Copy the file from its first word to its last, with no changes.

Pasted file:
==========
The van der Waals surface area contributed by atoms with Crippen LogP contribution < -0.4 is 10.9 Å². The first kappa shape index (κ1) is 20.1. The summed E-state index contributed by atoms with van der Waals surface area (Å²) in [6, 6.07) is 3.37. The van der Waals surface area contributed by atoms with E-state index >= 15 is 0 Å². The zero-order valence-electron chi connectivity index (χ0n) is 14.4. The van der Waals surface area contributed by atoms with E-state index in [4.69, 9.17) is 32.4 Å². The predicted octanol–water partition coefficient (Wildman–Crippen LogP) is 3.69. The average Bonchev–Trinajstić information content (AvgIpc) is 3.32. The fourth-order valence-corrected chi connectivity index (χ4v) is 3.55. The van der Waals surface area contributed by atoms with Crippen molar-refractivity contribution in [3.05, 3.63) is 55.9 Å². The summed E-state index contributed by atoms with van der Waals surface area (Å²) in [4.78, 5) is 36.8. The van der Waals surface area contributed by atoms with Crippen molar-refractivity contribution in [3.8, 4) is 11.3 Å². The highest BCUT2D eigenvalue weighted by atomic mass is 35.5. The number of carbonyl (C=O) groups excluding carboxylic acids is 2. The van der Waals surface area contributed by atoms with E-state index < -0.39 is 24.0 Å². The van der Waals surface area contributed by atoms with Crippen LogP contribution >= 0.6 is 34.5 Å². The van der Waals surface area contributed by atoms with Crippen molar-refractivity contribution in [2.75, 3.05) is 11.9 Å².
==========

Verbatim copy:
The van der Waals surface area contributed by atoms with Crippen LogP contribution < -0.4 is 10.9 Å². The first kappa shape index (κ1) is 20.1. The summed E-state index contributed by atoms with van der Waals surface area (Å²) in [6, 6.07) is 3.37. The van der Waals surface area contributed by atoms with E-state index >= 15 is 0 Å². The zero-order valence-electron chi connectivity index (χ0n) is 14.4. The van der Waals surface area contributed by atoms with E-state index in [4.69, 9.17) is 32.4 Å². The predicted octanol–water partition coefficient (Wildman–Crippen LogP) is 3.69. The average Bonchev–Trinajstić information content (AvgIpc) is 3.32. The fourth-order valence-corrected chi connectivity index (χ4v) is 3.55. The van der Waals surface area contributed by atoms with Crippen molar-refractivity contribution in [3.05, 3.63) is 55.9 Å². The summed E-state index contributed by atoms with van der Waals surface area (Å²) in [4.78, 5) is 36.8. The van der Waals surface area contributed by atoms with Crippen molar-refractivity contribution in [3.8, 4) is 11.3 Å². The highest BCUT2D eigenvalue weighted by atomic mass is 35.5. The number of carbonyl (C=O) groups excluding carboxylic acids is 2. The van der Waals surface area contributed by atoms with E-state index < -0.39 is 24.0 Å². The van der Waals surface area contributed by atoms with Crippen LogP contribution >= 0.6 is 34.5 Å². The van der Waals surface area contributed by atoms with Crippen molar-refractivity contribution in [2.75, 3.05) is 11.9 Å².